Bodo/Rabenauge provided us with this scan. It’s an inconspicuous pink paper slip, slightly bigger than a credit card. For German crackers and demosceners in the 1980s, however, it was the single most important tool for long-distance communication and data transfer, before the introduction of BBS‘s and a long time before the Internet.
PLK is short for “Postlagerkarte” and roughly translates as “Mail storage card”. Introduced by the German Imperial Post in 1910, it was a service that enabled customers to receive mail anonymously. The pink slip was the only ID you needed at the post office counter to pick up the mail sent to the particular PLK number. Also, unlike P.O. boxes (“Postfächer”), you could get a PLK for free and without having to reveal your identity. From the mid-1980s onwards, when German law enforcement began to take piracy more seriously, PLKs became the preferred software exchange channel for computer kids – and particularly for their “elite” segment, the crackers and swappers, who raised illicit software exchange to a semi-professional level. Going to the post office and picking up the latest disk-filled envelopes was part of the most active sceners’ daily routine. Some even went as far as having multiple PLKs across their hometown.
Of course the German public, and particularly the law enforcement authorities, became aware of the scheme rather quickly. Already in 1984, some computer magazines stopped publishing classified ads with a PLK contact address, as it began to have an air of piracy and fraud around it. In 1986, the infamous copyright lawyer Günter von Gravenreuth described the PLK principle to a specialist audience. To cope with the PLKs’ anonymity, the authorities had to go to great lengths. After finding out which post office a particular PLK was assigned to, the police had to place plain clothes officers at the post office and wait until someone showed up to collect their mail. 1980s cracker magazines are full of reports about people getting “busted” in this manner. Jeff Smart, editor of the papermag ‘Illegal’, described the typical situation in 1988: “Normally you get a PLK […] without giving your name or address, so the cops have to wait in the post office until you appear and get your packages from the counter clerk. Then they politely ask you: ‘are you really in that group X.X.X. ???’ and GA-BOSH! Game over for you!“. Such confrontations at the post office, which sometimes escalated into spectacular chasing scenes, could also lead to a house search.
Those who used PLKs for swapping resorted to different strategies to counter these measures. After the dangers of picking up PLK mail became common knowledge, sceners went to the post office in groups: “One of us took a peek, and if the situation seemed safe, he beckoned the rest of us.” Those operating on a more professional level resorted to hiring younger kids who would pick up their mail for pocket money. These, ideally, did not even own home computers, and thus were perfectly “clean” when apprehended by the police. Other groups began leasing P.O. boxes in neighbouring countries with a more lax attitude towards piracy, such as Belgium or Luxembourg, and periodically drove over the border to pick up their packages.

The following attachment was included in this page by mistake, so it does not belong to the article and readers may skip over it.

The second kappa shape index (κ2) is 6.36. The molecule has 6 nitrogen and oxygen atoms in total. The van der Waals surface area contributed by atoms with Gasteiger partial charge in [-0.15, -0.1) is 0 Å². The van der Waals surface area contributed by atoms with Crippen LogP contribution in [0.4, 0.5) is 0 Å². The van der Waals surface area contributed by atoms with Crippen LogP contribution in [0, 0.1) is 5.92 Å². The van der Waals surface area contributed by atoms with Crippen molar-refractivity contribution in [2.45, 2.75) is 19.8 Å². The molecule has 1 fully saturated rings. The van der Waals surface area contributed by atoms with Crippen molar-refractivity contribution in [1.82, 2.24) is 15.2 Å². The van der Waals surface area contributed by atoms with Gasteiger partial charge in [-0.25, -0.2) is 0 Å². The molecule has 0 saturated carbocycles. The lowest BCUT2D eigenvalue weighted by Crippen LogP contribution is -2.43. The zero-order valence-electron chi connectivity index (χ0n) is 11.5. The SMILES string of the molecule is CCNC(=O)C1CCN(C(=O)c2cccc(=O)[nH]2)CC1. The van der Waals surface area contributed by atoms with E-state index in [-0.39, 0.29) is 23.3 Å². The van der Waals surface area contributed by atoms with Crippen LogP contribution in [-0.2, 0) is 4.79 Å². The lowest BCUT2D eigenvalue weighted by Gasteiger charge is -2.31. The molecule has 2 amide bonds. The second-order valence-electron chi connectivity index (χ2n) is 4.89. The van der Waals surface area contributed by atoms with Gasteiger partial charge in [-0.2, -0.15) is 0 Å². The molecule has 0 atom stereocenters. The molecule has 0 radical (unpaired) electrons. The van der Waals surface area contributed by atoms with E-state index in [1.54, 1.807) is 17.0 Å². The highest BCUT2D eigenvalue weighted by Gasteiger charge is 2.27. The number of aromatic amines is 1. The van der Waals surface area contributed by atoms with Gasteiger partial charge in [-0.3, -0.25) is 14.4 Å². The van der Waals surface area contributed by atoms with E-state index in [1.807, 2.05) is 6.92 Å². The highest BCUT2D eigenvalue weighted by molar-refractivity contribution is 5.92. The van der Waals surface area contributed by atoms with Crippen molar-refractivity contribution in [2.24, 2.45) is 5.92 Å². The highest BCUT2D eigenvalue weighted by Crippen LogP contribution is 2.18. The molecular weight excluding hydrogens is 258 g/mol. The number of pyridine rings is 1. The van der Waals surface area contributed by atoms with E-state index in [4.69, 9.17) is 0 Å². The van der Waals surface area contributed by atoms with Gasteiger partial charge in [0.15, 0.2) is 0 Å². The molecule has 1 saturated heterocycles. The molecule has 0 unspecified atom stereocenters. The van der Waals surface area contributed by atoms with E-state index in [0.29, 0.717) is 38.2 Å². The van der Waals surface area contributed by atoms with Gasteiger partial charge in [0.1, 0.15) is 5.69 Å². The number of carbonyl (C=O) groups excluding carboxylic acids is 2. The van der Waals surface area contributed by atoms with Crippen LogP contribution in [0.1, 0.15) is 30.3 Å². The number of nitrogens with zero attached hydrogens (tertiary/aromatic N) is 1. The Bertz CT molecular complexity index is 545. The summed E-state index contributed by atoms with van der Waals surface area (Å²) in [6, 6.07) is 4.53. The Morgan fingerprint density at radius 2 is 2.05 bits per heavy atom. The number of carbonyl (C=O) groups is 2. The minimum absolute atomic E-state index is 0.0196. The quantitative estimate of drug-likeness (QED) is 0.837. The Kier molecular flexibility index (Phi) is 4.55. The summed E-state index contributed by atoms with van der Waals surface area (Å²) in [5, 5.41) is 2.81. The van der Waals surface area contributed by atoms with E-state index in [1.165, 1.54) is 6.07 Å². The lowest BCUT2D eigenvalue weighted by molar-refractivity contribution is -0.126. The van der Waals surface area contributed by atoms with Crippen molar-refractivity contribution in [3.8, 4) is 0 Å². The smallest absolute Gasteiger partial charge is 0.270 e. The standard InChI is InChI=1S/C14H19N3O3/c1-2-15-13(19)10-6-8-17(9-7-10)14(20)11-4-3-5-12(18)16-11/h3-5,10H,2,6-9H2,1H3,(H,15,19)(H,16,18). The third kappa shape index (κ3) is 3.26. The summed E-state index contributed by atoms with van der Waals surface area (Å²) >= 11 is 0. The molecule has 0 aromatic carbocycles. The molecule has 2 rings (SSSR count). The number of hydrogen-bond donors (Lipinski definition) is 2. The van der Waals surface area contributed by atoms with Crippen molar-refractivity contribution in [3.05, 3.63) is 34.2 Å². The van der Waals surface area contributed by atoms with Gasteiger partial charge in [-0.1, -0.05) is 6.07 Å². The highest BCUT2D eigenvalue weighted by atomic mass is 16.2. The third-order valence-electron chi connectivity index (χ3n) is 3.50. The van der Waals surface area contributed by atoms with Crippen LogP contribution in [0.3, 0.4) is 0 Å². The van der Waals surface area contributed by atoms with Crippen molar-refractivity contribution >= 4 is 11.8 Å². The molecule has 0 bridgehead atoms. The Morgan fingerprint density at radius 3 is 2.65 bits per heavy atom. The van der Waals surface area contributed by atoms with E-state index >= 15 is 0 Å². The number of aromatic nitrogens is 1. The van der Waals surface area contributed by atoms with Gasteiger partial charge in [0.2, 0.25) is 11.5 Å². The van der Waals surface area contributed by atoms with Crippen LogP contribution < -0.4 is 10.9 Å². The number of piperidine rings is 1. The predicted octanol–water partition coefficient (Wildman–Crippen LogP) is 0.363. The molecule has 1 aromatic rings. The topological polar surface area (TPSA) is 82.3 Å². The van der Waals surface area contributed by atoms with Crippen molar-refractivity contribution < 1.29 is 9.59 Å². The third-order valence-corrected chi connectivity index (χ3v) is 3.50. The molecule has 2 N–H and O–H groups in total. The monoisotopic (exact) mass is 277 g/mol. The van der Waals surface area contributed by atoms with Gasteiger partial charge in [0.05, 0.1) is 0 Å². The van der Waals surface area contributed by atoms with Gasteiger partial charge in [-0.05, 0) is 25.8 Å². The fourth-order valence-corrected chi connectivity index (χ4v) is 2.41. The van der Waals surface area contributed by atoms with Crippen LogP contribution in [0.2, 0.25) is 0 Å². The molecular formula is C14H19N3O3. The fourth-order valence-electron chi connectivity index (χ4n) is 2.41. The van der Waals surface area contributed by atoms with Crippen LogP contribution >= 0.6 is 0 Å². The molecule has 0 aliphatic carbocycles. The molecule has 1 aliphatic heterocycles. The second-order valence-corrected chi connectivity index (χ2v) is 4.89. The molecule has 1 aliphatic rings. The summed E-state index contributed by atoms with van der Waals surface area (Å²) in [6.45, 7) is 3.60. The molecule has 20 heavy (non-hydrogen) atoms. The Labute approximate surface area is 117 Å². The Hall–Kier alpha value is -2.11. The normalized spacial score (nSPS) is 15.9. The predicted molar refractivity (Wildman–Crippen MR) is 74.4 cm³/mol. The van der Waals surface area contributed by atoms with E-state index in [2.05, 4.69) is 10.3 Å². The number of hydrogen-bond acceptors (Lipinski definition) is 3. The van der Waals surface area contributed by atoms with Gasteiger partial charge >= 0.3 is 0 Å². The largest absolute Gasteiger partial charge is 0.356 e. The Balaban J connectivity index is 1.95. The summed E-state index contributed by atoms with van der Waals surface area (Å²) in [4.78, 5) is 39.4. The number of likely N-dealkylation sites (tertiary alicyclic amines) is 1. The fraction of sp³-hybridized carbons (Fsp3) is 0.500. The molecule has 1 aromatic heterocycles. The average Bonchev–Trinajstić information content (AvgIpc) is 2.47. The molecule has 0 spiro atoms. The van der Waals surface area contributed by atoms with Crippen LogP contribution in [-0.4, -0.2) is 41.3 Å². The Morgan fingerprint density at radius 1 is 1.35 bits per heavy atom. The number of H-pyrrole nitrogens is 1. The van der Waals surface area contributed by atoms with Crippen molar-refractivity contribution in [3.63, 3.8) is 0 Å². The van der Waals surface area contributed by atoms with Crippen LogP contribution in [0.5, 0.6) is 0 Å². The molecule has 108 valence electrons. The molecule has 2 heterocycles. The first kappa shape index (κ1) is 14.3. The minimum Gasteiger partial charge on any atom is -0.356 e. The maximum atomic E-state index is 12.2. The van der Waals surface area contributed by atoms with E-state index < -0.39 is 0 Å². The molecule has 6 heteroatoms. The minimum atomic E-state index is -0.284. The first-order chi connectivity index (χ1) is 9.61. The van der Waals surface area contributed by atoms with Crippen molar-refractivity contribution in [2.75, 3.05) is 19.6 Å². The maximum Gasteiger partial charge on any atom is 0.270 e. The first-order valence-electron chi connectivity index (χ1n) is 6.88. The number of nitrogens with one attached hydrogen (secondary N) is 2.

All in all, PLKs quickly turned out to be anything but the universal remedy for those involved in software swapping. However, they were still widely used – most importantly because they allowed the hiding of real names and addresses not only from the police, but also from other sceners. Thus, PLKs also became the preferred method of data exchange for demosceners – some of whom even wrote to commercial computer magazines arguing that having a PLK did not always imply criminal intent. The notion of a PLK as a synonym for a contact address within the scene became so popular that even in a Yugoslavian crack intro, the group introduced their contact details (an ordinary street address) as “our PLK”. Thus, the concept of a PLK gained international cultural significance within early home computer culture even beyond its original meaning.
The German Post abolished the PLK system on 1 June 1991. The scene did not shed many tears over it – after all, much of the data exchange was already relocated onto BBSs. However, a significant cultural practice disappeared, to be forgotten by all except by those who experienced it themselves.
Gleb J. Albert
Got a personal PLK story to tell, and want to share it with our readers? Please do get in contact!
PS: The scan of Bodo’s PLK is available here.